5. If universalism/inclusionism were true, then God made a mistake by giving Adam the freedom to choose. Somewhere along the way he changed his mind and decided this whole free will thing was too risky. Adam had a choice but you get none. If this were true then you’re not free, God makes mistakes and he doesn’t trust you. How is that good news?
The two-Adam argument diminishes the cross
On account of Romans 5:18, universalists and inclusionists claim all will be or all have been saved. Their thinking is that just as Adam’s sin tainted 100% of humanity, Jesus must therefore save 100% of humanity. (Actually he must save more than 100% if his is a greater work, but never mind.)
But this is to miss the point of the cross. Jesus didn’t come merely to undo Adam’s harm but to give us what Adam never had in the first place, namely, his life.
We tend to imagine unfallen Adam as a superstar but he isn’t a patch on Jesus. Adam was called to reign but didn’t. Adam was called to fill the earth with godly offspring but failed. And since Adam was never filled with the Holy Spirit he only ever experienced God at arm’s length.
The newest Christian has advantages infinitely superior to what Adam had. Adam occasionally talked with God, but we have God living permanently within. Adam knew what it was like to be apart from God but we need never know. God will never leave us. When the devil comes to tempt us the Holy Spirit is right there to guide us in the way of life.
Because of Jesus, we have it far better than Adam ever did. This is the greater work. This is the how much more.
This isn’t about sin
“If Adam’s sin condemned everyone, then Jesus simply has to save everyone. It stands to reason.” I suppose it does if you define salvation as merely “no more sin.” But the new life Christ offers us is much more than that.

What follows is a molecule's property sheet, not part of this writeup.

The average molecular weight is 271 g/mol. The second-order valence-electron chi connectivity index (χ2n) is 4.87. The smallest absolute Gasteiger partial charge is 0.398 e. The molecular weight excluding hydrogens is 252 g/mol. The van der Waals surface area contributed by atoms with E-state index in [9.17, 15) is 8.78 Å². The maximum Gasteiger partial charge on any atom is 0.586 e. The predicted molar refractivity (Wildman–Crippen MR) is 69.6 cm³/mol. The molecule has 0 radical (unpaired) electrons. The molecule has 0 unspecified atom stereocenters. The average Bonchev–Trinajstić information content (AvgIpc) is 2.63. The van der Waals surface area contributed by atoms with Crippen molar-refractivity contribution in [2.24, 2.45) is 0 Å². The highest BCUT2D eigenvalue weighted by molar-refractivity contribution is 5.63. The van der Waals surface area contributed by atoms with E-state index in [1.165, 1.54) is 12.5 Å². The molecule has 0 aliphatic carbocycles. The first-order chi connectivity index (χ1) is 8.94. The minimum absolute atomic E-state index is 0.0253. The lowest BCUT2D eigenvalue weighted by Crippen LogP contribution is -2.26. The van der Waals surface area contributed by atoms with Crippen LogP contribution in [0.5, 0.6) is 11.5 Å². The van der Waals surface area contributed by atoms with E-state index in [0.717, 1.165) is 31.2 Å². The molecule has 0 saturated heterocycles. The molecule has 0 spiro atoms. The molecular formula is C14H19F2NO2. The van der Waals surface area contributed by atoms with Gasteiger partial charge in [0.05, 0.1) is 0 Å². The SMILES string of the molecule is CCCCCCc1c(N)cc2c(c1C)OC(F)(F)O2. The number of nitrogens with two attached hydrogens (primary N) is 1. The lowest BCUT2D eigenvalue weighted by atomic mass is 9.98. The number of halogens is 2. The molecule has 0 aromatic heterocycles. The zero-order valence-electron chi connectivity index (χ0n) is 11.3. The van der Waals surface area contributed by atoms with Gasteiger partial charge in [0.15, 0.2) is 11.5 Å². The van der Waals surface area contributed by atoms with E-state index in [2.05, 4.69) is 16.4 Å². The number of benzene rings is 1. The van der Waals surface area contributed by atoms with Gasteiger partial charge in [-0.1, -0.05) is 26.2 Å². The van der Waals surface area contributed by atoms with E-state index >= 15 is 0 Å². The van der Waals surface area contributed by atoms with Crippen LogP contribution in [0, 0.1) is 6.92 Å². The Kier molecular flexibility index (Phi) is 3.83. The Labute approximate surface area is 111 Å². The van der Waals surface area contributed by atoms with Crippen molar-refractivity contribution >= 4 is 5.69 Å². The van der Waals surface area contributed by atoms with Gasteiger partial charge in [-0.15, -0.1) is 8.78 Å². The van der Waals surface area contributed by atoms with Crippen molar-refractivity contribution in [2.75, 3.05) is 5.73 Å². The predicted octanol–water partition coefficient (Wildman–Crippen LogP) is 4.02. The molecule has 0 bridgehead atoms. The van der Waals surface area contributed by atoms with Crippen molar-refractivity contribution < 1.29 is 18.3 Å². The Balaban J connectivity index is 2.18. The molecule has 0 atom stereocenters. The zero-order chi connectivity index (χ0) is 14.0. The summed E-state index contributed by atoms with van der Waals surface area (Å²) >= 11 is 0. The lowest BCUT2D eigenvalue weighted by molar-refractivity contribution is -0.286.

“Adam’s sin affected the entire human race, so Jesus has to save us all.” One does not follow the other. Don’t you see? This isn’t about Adam’s sin. No one is going down for Adam’s mistakes. His sin, along with yours and mine, were done away with at the cross (Rom 8:3, Heb 9:26). To say “Jesus must save us all” is to say he has no choice and we have no choice. But Jesus, the Bible, and history all say otherwise: You have a choice.
This is about love
Okay, here’s the important bit: Because of Jesus we all get the same choice Adam had – the choice to trust God or trust self. Either we will receive the life that God offers us or we will condemn ourselves through unbelief. No one is lost through Adam’s unbelief but their own.
Your freedom is a big deal to God. By giving Adam the freedom to choose, God took a risk he knew would ultimately cost him his life. He did it to show us that he’d rather die than live without us. There is no greater love.
God has not changed. God loves us too much to force himself on us. He wants us to choose him because that’s how love works. Love woos. It doesn’t snatch.
The gospel isn’t the horrific announcement that a God who makes mistakes has taken you against your will. It’s the happy declaration that God is good, he loves you, and wants to share his life with you.
by Paul Ellis